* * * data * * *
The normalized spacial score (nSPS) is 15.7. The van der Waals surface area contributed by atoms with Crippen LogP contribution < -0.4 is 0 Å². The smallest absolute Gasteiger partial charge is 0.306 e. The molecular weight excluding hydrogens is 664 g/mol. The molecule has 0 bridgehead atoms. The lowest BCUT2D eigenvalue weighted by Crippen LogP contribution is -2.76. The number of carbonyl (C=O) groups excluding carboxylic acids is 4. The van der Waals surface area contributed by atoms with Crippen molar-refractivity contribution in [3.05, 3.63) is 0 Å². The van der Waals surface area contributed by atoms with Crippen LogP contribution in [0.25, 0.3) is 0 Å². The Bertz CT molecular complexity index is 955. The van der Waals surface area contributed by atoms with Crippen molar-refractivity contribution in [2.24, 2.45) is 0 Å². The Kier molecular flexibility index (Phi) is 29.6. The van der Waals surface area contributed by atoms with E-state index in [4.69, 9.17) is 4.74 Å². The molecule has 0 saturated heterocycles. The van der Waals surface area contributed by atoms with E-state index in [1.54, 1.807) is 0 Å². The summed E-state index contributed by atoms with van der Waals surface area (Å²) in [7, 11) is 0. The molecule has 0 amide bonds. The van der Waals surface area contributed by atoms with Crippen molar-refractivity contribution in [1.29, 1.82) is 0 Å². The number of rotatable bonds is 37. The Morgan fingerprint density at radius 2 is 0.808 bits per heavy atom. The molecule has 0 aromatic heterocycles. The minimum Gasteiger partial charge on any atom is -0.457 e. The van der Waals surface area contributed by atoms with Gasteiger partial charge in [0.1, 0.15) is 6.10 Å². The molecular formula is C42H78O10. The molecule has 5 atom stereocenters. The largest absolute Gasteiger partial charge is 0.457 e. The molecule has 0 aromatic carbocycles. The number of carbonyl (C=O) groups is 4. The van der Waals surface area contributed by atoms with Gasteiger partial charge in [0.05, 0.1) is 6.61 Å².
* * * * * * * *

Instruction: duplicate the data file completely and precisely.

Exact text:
The normalized spacial score (nSPS) is 15.7. The van der Waals surface area contributed by atoms with Crippen LogP contribution < -0.4 is 0 Å². The smallest absolute Gasteiger partial charge is 0.306 e. The molecular weight excluding hydrogens is 664 g/mol. The molecule has 0 bridgehead atoms. The lowest BCUT2D eigenvalue weighted by Crippen LogP contribution is -2.76. The number of carbonyl (C=O) groups excluding carboxylic acids is 4. The van der Waals surface area contributed by atoms with Crippen molar-refractivity contribution in [3.05, 3.63) is 0 Å². The van der Waals surface area contributed by atoms with Crippen LogP contribution in [0.25, 0.3) is 0 Å². The Bertz CT molecular complexity index is 955. The van der Waals surface area contributed by atoms with Crippen molar-refractivity contribution in [2.24, 2.45) is 0 Å². The Kier molecular flexibility index (Phi) is 29.6. The van der Waals surface area contributed by atoms with E-state index in [4.69, 9.17) is 4.74 Å². The molecule has 0 saturated heterocycles. The van der Waals surface area contributed by atoms with E-state index in [1.54, 1.807) is 0 Å². The summed E-state index contributed by atoms with van der Waals surface area (Å²) in [7, 11) is 0. The molecule has 0 amide bonds. The van der Waals surface area contributed by atoms with Crippen molar-refractivity contribution in [1.29, 1.82) is 0 Å². The number of rotatable bonds is 37. The Morgan fingerprint density at radius 2 is 0.808 bits per heavy atom. The molecule has 0 aromatic heterocycles. The minimum Gasteiger partial charge on any atom is -0.457 e. The van der Waals surface area contributed by atoms with Gasteiger partial charge in [0.1, 0.15) is 6.10 Å². The molecular formula is C42H78O10. The molecule has 5 atom stereocenters. The largest absolute Gasteiger partial charge is 0.457 e. The molecule has 0 aromatic carbocycles. The number of carbonyl (C=O) groups is 4. The van der Waals surface area contributed by atoms with Gasteiger partial charge in [0.05, 0.1) is 6.61 Å².